A tiny minority in our community think kids who are bullied should just ‘suck it up” because it “builds character”.
That’s nonsense. It’s mid 20th century thinking. And even then it was a minority belief.
We now know that bullying can have devastating impacts. Students involved in bullying can develop behavioural and emotional problems and have trouble learning, according to many academic studies.
Parents and teachers know this, of course. They don’t need studies to tell them what they see happening to their children and students.
How can schools take a stand against bullying?Can they reduce or even eliminate bullying? Are there some preventative strategies schools can implement?
A comprehensive report from the New South Wales State Department of Education, Anti-bullying interventions in schools – what works? has some answers.
The report reviewed evaluations of anti-bullying interventions in Australia, Norway, UK, USA, Spain and Finland in primary and high schools, and concluded:
“Anti-bullying interventions can be effective at reducing bullying in schools, and can be taught in the classroom through age-appropriate activities such as:
- audio-visual material and videos
- drama and role play
- puppets and dolls (in early years)
- group work, and
- computer-based games where students can act out roles”.
The report noted evidence from research indicated “the use of video educational material for students in anti-bullying programs is significantly associated with a reduction in victimisation”.
Four criteria for successful interventions
And the report’s authors list four criteria for successful interventions:
“Evidence indicates that successful anti-bullying interventions:
- Take a holistic, whole-school approach.
- Include educational content that allows students to develop social and emotional competencies and learn appropriate ways to respond to bullying.
- Provide support and professional development to teachers and other school staff.
- Use systematic implementation and evaluation of approaches, strategies and programs.”
Let’s look a little deeper at these four criteria
- Whole-school Approach
Why is a whole school approach necessary to reduce bullying? Because bullying is less likely to occur in a caring, respectful and supportive teaching and learning community, according to the research. Everyone in the community (the school) needs to participate in the intervention for this to have a chance of being achieved.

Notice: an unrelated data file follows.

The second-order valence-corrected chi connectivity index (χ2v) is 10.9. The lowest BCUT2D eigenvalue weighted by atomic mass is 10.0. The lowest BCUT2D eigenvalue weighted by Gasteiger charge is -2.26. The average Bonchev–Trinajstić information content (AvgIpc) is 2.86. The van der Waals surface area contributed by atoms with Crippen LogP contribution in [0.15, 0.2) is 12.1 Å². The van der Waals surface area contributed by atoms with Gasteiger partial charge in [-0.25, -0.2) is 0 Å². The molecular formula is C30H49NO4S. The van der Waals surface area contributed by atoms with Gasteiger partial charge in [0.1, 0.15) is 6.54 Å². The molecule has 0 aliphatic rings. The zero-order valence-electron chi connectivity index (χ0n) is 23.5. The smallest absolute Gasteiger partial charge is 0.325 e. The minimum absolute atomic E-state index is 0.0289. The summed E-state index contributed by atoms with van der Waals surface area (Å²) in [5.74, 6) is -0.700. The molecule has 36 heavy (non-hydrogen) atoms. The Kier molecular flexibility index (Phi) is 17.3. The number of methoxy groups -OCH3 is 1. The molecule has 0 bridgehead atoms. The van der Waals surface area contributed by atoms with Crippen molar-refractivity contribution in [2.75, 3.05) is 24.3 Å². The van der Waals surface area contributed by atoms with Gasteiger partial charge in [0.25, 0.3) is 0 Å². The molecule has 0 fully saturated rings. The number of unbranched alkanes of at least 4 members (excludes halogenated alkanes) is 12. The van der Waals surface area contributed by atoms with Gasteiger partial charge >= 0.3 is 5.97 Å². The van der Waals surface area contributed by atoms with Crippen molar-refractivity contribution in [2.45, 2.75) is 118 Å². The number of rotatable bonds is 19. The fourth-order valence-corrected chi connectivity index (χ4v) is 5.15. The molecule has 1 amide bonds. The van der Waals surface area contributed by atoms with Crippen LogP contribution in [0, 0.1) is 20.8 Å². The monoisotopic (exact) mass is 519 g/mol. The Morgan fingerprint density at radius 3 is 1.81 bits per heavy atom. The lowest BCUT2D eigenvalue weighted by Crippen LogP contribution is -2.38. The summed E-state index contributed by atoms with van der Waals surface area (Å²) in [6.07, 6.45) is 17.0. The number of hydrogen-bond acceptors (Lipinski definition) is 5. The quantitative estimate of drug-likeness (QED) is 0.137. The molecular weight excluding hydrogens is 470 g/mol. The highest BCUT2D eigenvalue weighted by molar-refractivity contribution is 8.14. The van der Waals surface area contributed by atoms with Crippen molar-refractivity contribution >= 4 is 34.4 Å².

- Social & Emotional Competencies
A large meta-analysis (Durlak et al. 2011) of school-based Social & Emotional Learning (SEL) programs found students who participated showed significantly improved social and emotional skills, attitudes, behaviour and academic performance.
Other studies* have shown SEL programs are an effective component of comprehensive anti-bullying interventions. And programs with training in emotional control have a significantly greater effect on victimisation than programs which don't.
SEL programs also have the capacity to contribute to the creation of a positive school climate.
* Lee, Kim and Kim 2015, Frey et al. 2005, Smith & Low 2013, Vreeman & Carroll 2007, CASEL 2015, pp. 5-6.
- Professional Development for Teachers
In a whole school approach training for all teachers to understand why bullying occurs and how it can be combatted is important to achieve a culture where bullying is discouraged.
And of course teachers need training to implement a school’s selected anti-bullying intervention.
- Systematic Implementation & Evaluation
This includes a system for reporting of bullying incidents. A culture of reporting will deter some students from bullying others, and enable school staff to provide support to students involved in or experiencing bullying.
A (preferably anonymous) reporting system will also allow schools to track the progress of their anti- bullying initiatives.
How to select an anti-bullying program
A suggestion for schools looking to address the scourge of bullying - as well as the NSW Government criteria, add these:
- ease of implementation
- all content, lesson plans, teacher PD, and reporting mechanisms ready to access
- allows teachers to add their professional expertise to the program content